fly in the ointment


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fly 1

 (flī)
v. flew (flo͞o), flown (flōn), fly·ing, flies (flīz)
v.intr.
1. To engage in flight, especially:
a. To move through the air by means of wings or winglike parts.
b. To travel by air: We flew to Dallas.
c. To operate an aircraft or spacecraft.
2.
a. To rise in or be carried through the air by the wind: a kite flying above the playground.
b. To float or flap in the air: pennants flying from the masthead.
3. To move or be sent through the air with great speed: bullets flying in every direction; a plate that flew from my hands when I stumbled.
4.
a. To move with great speed; rush or dart: The children flew down the hall.
b. To be communicated to many people: Rumors are flying about their breakup.
c. To flee; escape.
d. To hasten; spring: flew to her students' defense.
5. To pass by swiftly: a vacation flying by.
6. To be dissipated; vanish: All his money has flown.
7. past tense and past participle flied (flīd) Baseball To hit a fly ball.
8.
a. To shatter or explode: The dropped plate flew into pieces.
b. To become suddenly emotional, especially angry: The driver flew into a rage.
9. Informal To gain acceptance or approval; go over: "However sophisticated the reasoning, this particular notion may not fly" (New York Times).
v.tr.
1.
a. To cause to fly or float in the air: fly a kite; fly a flag.
b. Nautical To operate under (a particular flag): a tanker that flies the Liberian flag.
2.
a. To pilot (an aircraft or spacecraft).
b. To carry or transport in an aircraft or spacecraft: fly emergency supplies to a stricken area.
c. To pass over or through in flight: flew the coastal route in record time.
d. To perform in a spacecraft or aircraft: flew six missions into space.
3.
a. To flee or run from: fly a place in panic.
b. To avoid; shun: fly temptation.
n. pl. flies
1. The act of flying; flight.
2.
a. The opening, or the fastening that closes this opening, on the front of a pair of pants.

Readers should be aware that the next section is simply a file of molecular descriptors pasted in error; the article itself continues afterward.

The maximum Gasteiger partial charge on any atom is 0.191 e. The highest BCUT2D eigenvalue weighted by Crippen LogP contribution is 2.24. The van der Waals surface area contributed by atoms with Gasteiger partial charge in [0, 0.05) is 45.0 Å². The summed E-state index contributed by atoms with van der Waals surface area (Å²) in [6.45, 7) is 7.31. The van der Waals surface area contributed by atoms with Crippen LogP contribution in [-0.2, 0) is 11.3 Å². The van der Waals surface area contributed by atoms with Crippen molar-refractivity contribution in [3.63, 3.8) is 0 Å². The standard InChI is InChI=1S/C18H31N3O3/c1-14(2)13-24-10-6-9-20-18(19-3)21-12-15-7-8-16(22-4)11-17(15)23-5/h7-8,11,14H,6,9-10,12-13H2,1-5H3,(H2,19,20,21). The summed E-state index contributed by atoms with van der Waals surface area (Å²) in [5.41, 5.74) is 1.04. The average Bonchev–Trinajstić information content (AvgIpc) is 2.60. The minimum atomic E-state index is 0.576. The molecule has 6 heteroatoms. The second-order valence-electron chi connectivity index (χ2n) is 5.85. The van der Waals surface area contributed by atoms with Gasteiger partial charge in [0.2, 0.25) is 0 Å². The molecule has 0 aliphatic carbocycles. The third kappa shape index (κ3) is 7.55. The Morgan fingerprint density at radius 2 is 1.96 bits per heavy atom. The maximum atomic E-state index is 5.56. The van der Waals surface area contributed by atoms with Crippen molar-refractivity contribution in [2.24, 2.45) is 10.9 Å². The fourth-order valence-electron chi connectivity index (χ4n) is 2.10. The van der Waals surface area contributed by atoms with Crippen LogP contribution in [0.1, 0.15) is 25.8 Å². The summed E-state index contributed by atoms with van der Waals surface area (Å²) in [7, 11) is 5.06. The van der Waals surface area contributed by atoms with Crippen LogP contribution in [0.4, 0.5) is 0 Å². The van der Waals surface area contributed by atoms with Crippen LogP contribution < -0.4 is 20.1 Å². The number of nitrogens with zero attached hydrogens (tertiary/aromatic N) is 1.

b. The flap of cloth that covers this opening.
3. A piece of protective fabric secured over a tent and often extended over the entrance.
4. A flyleaf.
5. Baseball A fly ball.
6. Sports In swimming, butterfly.
7.
a. The span of a flag from the staff to the outer edge.
b. The outer edge of a flag.
8. A flywheel.
9. flies The area directly over the stage of a theater, containing overhead lights, drop curtains, and equipment for raising and lowering sets.
10. Chiefly British A one-horse carriage, especially one for hire.
Phrasal Verb:
fly at
To attack fiercely; assault: The dogs flew at each other's throats.
Idioms:
fly high
To be elated: They were flying high after their first child was born.
fly off the handle Informal
To become suddenly enraged: flew off the handle when the train was finally canceled.
let fly
1. To shoot, hurl, or release: The troops let fly a volley of gunfire.
2. To lash out; assault: The mayor let fly with an angry attack on her critics.
on the fly
1. In a hurry or between pressing activities: took lunch on the fly.
2. While moving: The outfielder caught the ball on the fly.
3. In the air; in flight: The ball carried 500 feet on the fly.
4. While activity is ongoing: A coach can change players on the fly in hockey. This computer program compiles on the fly when a script is executed.

[Middle English flien, from Old English flēogan; see pleu- in Indo-European roots.]

fly′a·ble adj.

fly 2

 (flī)
n. pl. flies
1.
a. Any of numerous two-winged insects of the order Diptera, especially any of the family Muscidae, which includes the housefly.
b. Any of various other flying insects, such as a caddisfly.
2. A fishing lure simulating something a fish eats, such as a mayfly or a minnow, made by attaching materials such as feathers, tinsel, and colored thread to a fishhook.
Idiom:
fly in the ointment
A detrimental circumstance or detail; a drawback.

[Middle English flie, from Old English flēoge; see pleu- in Indo-European roots.]

fly 3

 (flī)
adj.
1. Chiefly British Mentally alert; sharp.
2. Slang Fashionable; stylish.

[Probably from fly.]

fly in the ointment

Something that spoils or hinders a proceeding, especially when not anticipated.
ThesaurusAntonymsRelated WordsSynonymsLegend:
Noun1.fly in the ointment - an inconvenience that detracts from the usefulness of something
troublesomeness, worriment, inconvenience - a difficulty that causes anxiety
References in classic literature ?
This day he learned something, and that he did not lose his life in the learning of it, was a matter of great surprise to Tarzan, and the fly in the ointment, to Tublat.
The only fly in the ointment of my peaceful days was Mrs.
The fly in the ointment, however, was the accusation Tarzan had made against this woman.
The only fly in the ointment for UEFA's Holy Trinity of Real Madrid, Barcelona and Bayern is that Rafa Benitez is now in charge at the Bernabeu.
The potential fly in the ointment is impressive point-topoint winner Hester Flemen.
LEWIS Hamilton could again prove to be a fly in the ointment ahead of tomorrow's title showdown in the Brazilian Grand Prix.